Should I Get a Flu Shot Before a Big Race?

I'm training for an upcoming marathon, and my company's giving out influenza vaccines the week of my race. Will the shot impact my performance?

Dec 1, 2014
Outside Magazine
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Avoid getting vaccinated the week of your race; you'll increase your chances of getting sick.    Photo: STEEX/iStock


We get it: You've worked long and hard leading up to a big competition, and you don't want some freak incident—like a bad reaction or a sore arm—to screw up all that progress.

Then again, you don't want to forego the shot and end up with the flu (and a big fat case of I Told You So) while training or tapering. So we went to three fitness and flu experts and asked them what they'd do in your situation. Their advice: Get a flu shot, but not within 10 days of your race.

Athletes should get vaccinated because they're at risk for overtraining syndrome, which can decrease immunity thanks to the extra stress on their bodies, says Dr. Ricardo E. Colberg of the Andrews Sports Medicine and Orthopaedic Center in Birmingham, Alabama. "It puts them at risk of developing illness and infections, including a significantly higher risk of acquiring the flu virus," says Colberg.

Getting the shot might keep you from missing important training days due to illness, so it's worth considering in-season. However, says Sam Altstein, D.O., medical director at Beth Israel Medical Group in New York City, it's wise to avoid the shot—and your doctor’s office—in the 10 days preceding a major event or competition.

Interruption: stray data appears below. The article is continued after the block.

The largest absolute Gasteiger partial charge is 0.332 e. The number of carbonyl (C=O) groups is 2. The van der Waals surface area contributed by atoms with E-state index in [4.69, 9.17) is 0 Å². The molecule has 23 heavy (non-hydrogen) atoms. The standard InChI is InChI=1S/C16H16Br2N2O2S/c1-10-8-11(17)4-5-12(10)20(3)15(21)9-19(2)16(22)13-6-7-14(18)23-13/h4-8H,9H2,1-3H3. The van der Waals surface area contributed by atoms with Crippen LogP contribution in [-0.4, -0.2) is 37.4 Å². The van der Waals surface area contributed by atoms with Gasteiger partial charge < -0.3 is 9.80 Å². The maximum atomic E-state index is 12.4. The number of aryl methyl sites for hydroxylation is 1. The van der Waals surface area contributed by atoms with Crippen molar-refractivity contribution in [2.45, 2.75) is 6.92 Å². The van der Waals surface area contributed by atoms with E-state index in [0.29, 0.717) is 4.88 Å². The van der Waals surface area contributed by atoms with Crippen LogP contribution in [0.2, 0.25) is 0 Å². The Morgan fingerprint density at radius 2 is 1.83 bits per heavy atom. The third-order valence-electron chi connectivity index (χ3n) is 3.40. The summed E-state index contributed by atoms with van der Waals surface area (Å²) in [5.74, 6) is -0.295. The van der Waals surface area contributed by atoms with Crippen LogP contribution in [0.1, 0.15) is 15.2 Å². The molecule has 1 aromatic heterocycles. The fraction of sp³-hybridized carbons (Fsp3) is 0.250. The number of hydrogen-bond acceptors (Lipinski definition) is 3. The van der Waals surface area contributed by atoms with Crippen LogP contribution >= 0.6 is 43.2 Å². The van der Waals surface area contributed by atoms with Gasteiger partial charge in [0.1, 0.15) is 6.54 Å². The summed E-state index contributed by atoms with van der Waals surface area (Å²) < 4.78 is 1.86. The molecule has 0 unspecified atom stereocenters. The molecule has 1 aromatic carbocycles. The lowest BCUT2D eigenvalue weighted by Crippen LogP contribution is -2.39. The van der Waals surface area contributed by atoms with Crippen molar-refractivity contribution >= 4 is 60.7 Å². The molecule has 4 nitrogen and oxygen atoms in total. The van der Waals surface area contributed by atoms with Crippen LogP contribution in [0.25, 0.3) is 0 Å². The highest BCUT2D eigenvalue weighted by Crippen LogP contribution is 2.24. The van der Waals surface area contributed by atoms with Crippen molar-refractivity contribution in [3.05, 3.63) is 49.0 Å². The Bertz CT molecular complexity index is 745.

"People often come to their doctor’s office for their vaccine, but a doctor’s office tends to be filled with sick and contagious people," he says, "thereby potentially increasing the chances of getting sick."

Plus, if you're trying to avoid having the flu on race day itself, getting a shot one or two days beforehand won't do much good. It takes the immune system up to a week to develop a sufficient antibody response to the vaccine, so it doesn't offer instant protection. And there are potential performance-harming side effects.

While the flu vaccine cannot give you the flu, it has been associated with mild cold- or flu-like symptoms. Altstein says that a direct link between the shot and these symptoms has not been proven (it's more likely that people were already exposed to upper respiratory viruses the days before they got their shot), but it’s one more reason to avoid a race-week vaccination.

"If you are planning on a major event such as marathon or triathlon, even a mild illness could severely impact your performance and also possibly lead to a more intense illness or vaccine reaction," he says. Wheezing, for example, is rarely associated with the flu vaccine, but your risk may be higher if you've already caught a bug and don't yet realize it.

And then there’s the potential arm pain. While mild pain is common for a day or two, says Altstein, there's also a small chance that significant swelling or increased pain could affect performance.

You could nix this risk by asking for the nasal vaccine instead of the shot, but Altstein doesn't recommend it. Because the nasal vaccine uses a live flu virus, it's more likely to cause symptoms like sore throat and nasal congestion. It also has limited availability, so your doc or pharmacy may not have it in stock.

You're better off getting a shot and sucking up any discomfort for a couple of days. In almost all cases, he says, it won't affect your strength or mobility.

Bottom line: Get the shot at least 10 days before your competition, or wait until after the race. "I tell my athlete-patients to schedule their annual visits with me in their respective off-seasons," says Altstein, "so as to negate the impact of potential side effects from vaccines on their training."

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